Back in December last year, I was lucky enough to be among the participants at the 2009 .astronomy conference in Leiden. Instead of conference proceedings, I made a video of the week because it seemed to embody the spirit .astronomy. And after all, who ever reads conference proceedings….
I am not a drinker. It is true. I very rarely drink mid-week but whilst in the Netherlands at the marvellous .astronomy conference, I drank rather a lot. I’m not saying an excessive amount in any one sitting, that would just be antisocial. I reserve that sort of behaviour for family occasions.
The Netherlands is very close to Belgium and therefore very close to potent supply of fine beer, served in comedic glasses. Every night, I tried very hard to have just one small beer. I have to say that had some of the most interesting science conversations over a quiet beer. One night something significant happened. A good friend of mine, Douglas Pierce-Price, made the quite brilliant suggestion that a glass of port would finish the evening off nicely. Which it did.
The following night was the conference dinner. I was quite amazed by the number of sex shops that we passed on the way there. We had to ask for directions underneath a lamp post, directly outside one with cheeky slogans. Well, we didn’t have to but we did. The dinner was in an architecturally reclaimed warehouse type building, which is now a classy restaurant. The beef was a bit rare but we were on the Continent.
When we were asked for our selection of coffee Douglas and I cheekily asked the waiter for some port. We were pleasantly surprised to be presented with a knowledgeable chap who chatted palatably niceties of a nutty tawny or a fruity ruby. We plumbed for one of each.
This was a very popular decision and about half of the other attendees followed suit and grabbed a manly glass of the crimson gold. Chris Lintott promised me a port hangover if .astronomy were to go to Oxford!
On Friday night we flew back to Cardiff airport where we were met by a sign that made me a little worried. Did people often take to port a little too freely when abroad?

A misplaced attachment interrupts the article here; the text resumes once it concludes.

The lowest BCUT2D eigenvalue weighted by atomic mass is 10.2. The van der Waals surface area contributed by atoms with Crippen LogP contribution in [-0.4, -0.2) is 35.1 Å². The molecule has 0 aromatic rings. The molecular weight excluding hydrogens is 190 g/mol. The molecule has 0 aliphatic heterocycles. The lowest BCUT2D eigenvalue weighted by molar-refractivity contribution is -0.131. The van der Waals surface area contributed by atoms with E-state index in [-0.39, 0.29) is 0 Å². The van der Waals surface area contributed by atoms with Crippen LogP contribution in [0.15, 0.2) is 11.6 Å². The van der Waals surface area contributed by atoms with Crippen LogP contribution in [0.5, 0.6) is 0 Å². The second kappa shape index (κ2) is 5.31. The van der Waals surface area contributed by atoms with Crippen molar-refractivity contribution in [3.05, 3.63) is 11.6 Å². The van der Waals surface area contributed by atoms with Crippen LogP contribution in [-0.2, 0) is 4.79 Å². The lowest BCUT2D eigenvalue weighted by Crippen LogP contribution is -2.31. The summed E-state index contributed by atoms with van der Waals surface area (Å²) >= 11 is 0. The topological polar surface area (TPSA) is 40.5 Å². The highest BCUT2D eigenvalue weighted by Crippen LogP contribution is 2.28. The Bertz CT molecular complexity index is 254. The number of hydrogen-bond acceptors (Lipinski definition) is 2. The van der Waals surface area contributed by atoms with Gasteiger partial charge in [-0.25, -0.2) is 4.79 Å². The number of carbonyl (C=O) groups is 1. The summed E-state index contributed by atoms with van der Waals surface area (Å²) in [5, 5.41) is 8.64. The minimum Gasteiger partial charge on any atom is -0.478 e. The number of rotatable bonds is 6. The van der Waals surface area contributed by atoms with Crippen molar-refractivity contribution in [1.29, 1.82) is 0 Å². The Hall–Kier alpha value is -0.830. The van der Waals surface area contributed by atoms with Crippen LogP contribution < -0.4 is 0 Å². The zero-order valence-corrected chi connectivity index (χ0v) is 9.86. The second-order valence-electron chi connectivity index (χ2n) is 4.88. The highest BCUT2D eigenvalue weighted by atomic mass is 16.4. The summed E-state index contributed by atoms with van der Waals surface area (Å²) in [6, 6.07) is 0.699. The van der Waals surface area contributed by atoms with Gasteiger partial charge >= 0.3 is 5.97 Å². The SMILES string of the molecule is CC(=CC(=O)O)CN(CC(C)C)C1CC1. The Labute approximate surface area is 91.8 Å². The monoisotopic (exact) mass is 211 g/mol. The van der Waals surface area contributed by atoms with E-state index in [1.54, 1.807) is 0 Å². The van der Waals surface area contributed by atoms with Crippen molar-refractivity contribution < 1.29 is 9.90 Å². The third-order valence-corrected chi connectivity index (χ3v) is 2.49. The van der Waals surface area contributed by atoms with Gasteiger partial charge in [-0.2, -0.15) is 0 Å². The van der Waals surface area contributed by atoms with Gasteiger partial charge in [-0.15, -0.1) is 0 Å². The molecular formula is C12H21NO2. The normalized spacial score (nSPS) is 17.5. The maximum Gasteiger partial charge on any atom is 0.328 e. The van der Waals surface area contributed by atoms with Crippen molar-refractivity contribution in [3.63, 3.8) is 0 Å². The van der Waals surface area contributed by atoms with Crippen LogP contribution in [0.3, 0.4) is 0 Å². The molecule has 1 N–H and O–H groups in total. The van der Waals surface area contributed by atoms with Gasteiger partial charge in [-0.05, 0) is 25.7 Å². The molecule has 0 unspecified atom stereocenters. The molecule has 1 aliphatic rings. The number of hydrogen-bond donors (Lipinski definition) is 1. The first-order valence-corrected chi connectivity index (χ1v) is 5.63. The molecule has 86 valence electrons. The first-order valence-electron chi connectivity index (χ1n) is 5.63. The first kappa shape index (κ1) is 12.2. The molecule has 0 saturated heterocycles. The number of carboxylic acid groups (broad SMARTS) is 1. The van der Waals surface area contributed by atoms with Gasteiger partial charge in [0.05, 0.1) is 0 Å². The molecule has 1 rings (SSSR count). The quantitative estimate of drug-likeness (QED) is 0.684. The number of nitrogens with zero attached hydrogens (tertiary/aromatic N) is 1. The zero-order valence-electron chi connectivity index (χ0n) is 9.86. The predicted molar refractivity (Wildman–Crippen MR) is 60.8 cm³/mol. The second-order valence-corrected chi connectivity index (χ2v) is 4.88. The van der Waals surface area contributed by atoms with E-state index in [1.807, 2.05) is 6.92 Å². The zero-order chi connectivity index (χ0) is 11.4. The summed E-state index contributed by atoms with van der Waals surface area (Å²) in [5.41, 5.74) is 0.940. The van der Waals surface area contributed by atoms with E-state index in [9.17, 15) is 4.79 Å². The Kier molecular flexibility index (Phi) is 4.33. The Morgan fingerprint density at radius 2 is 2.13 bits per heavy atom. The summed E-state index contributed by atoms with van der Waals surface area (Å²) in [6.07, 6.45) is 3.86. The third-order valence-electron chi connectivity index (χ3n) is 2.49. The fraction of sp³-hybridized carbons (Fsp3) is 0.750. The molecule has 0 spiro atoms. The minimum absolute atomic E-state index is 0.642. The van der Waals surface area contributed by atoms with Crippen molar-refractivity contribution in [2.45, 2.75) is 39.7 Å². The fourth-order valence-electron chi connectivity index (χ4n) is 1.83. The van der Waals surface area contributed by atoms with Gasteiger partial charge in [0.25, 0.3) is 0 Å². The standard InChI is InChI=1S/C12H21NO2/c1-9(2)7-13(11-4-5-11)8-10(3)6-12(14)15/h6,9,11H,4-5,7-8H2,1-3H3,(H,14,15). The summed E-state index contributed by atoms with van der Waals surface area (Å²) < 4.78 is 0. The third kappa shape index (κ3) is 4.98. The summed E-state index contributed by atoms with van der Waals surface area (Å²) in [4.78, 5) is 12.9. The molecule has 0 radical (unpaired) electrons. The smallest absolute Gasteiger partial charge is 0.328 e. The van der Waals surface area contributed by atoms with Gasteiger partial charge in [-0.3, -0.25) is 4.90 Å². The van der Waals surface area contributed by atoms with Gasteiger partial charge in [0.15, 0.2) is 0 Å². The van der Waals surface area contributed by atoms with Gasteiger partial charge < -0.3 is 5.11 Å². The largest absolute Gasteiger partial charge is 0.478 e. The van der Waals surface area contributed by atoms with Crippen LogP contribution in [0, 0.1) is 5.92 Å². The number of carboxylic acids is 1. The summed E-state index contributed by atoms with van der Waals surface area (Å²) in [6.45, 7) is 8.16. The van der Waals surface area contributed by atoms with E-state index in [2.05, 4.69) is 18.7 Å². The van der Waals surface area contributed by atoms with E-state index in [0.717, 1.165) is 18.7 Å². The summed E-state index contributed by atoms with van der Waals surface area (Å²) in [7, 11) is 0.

I’ve just returned from Leiden (its in the Netherlands – which incidentally, is not the same as Holland). I was attending a conference called “.astronomy” (or “dotastronomy” because people and web browsers often don’t notice the little full stop), which was hosted by the very generous and capable staff of the Lorentz Centre. The venue was excellent, providing us with our own offices for the week, meeting rooms, very fast (and easy of access) wireless internet, and cheeky but friendly staff.
The philosophy of .astronomy is using new media (which mostly, but not exclusively, means the internet) to ‘do’ astronomy. That’s not just astronomy research but also astronomy outreach/education. The first conference was the genius idea of Rob Simpson (of orbiting frog fame) and has been further developed by a team of cheeky helpers.
I’ve only recently come to respect Twitter as a medium for news updates on a massive scale. This week really cemented the concept for me, as a fast, and mostly reliable way to let everyone at the conference know what was going on as it happened. Using the hash tag system (where you include in your tweet # followed by the tag name, in our case #dotastro) we could find out about what magic the various working groups were up to, interesting quotes and points from the talks, directions to pubs, and whenever someone said something inappropriate. Continue reading →